San Jose Catholic Girls School under Fire for Allegedly Mishandling Sexual Abuse Allegations Decades Ago
By Tracey Kaplan
November 7, 2017
A private Catholic girls school in San Jose is grappling with accusations from a graduate who said a longtime teacher who has since died sexually molested her and another student decades ago but never was held accountable.
In an essay published in the Washington Post, Kathryn Leehane described her frustration after she reported to school officials and police that a teacher had sexually molested her and another student.
“The teacher remained at the school,” wrote Leehane, who did not name the teacher or the school. “Eventually, I lost hope for justice.”
The essay, titled “When the Legal System Fails Sexual Assault Victims, We Have To Find Our Own closure,” prompted graduates of the school Monday to circulate an online petition on change.org to Presentation High School. As of Tuesday afternoon, about 1,900 people had signed it.
The unnamed authors of the petition are demanding an independent investigation and a public apology. They also want officials who were told about the allegations but did not take appropriate action to face “consequences.”
“We are outraged by the apparent lack of response by the Presentation administration once charges of abuse were reported to Marian Stuckey and Mary Miller beginning in 1990,” the petition states. Miller is the current principal and Stuckey is a former principal.
Miller did not respond to a request for comment, and Stuckey declined to comment.
But Miller sent a letter to parents Friday, acknowledging that an investigation into the allegations was conducted about 25 years ago. She did not name the teacher and said she was not permitted to say more because she was bound by rules regarding confidentiality.
“The details of the graduate’s experience are disturbing, hurtful, and concerning, and I am deeply
saddened by her account,” Miller wrote in the letter to parents. “As educators and fierce advocates of women’s rights, we take the allegations made against a former, now deceased, employee extremely seriously. Presentation High School unequivocally condemns the type of conduct described in this complaint.”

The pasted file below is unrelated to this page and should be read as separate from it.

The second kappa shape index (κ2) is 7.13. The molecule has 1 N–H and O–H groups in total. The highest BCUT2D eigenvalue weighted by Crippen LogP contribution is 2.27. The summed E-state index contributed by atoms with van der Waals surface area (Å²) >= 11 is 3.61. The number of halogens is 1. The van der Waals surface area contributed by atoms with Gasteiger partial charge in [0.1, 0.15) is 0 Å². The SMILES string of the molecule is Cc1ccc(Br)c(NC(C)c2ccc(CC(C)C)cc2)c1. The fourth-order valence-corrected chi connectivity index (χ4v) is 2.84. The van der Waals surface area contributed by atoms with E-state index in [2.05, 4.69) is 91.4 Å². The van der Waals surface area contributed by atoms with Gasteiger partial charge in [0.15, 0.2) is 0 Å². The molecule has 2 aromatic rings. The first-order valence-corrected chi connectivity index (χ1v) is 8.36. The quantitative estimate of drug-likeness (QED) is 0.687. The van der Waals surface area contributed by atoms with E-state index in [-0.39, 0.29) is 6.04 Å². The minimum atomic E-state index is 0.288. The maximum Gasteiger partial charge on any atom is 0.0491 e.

Miller added that the school’s board “has reviewed the details of the investigation and have been very supportive of the efforts of the administration to address concerns and has full confidence in the ability of the administration to continue to provide a safe environment for all students.”
The Post published the essay as a tsumami of stories about sexual assault and harassment that began with revelations about Hollywood producer Harvey Weinstein continues to have national and international repercussions. It also follows a public uproar that began last summer, after a judge sentenced former Stanford athlete Brock Turner to six months in jail for sexually assaulting an unconscious, intoxicated woman. The woman’s victim impact statement to the court ignited a national outcry against “rape culture,” prompted new state laws and launched a recall movement against the sentencing judge, Aaron Persky.
“The dam has finally burst and we are experiencing a national inflection point on sexual harassment and rape,” said Stanford law professor Michele Dauber, leader of the recall campaign. “Victims are rising up and demanding an end to the culture of impunity for high–status offenders and those who enable them. Names are going to be named, enablers are going to lose jobs and elections and it is about time.”
Leehane, a Bay Area writer and humorist, did not respond to multiple requests for comment. She wrote that the teacher groped her left breast and on a second occasion, showed her a photo he had taken of a woman wearing nothing except an open fur coat.
Leehane said she had never shaken the memory of the teacher’s behavior, writing that the encounters “played on an endless loop, and I felt dirty used and helpless.” But at the time, she buried her secret until a classmate confided in her a couple of years later that the same man assaulted her. When that classmate told school officials, however, “they scared her into taking back the story,” she wrote.
Leehane then wrote a letter to the new administration at some point in the 1990s, hoping for justice. But she said she heard nothing and the teacher remained at school. Leehane also called police, but the investigation stalled when the classmate, rebuffed by the school administration, declined to talk to a detective, she wrote.
Several months later, the detective called Leehane to say there was nothing more he could do, adding that he hoped she could find closure some other way. Leehane wrote that women have been sharing their stories to heal and feel less alone, but that is not enough.
“We call ourselves survivors instead of victims to try to regain a little power over our narratives,” she wrote. “Perhaps if our abusers were held accountable and punished, and if we weren’t questioned and blamed for our abuse, we might not feel the need to relabel ourselves.”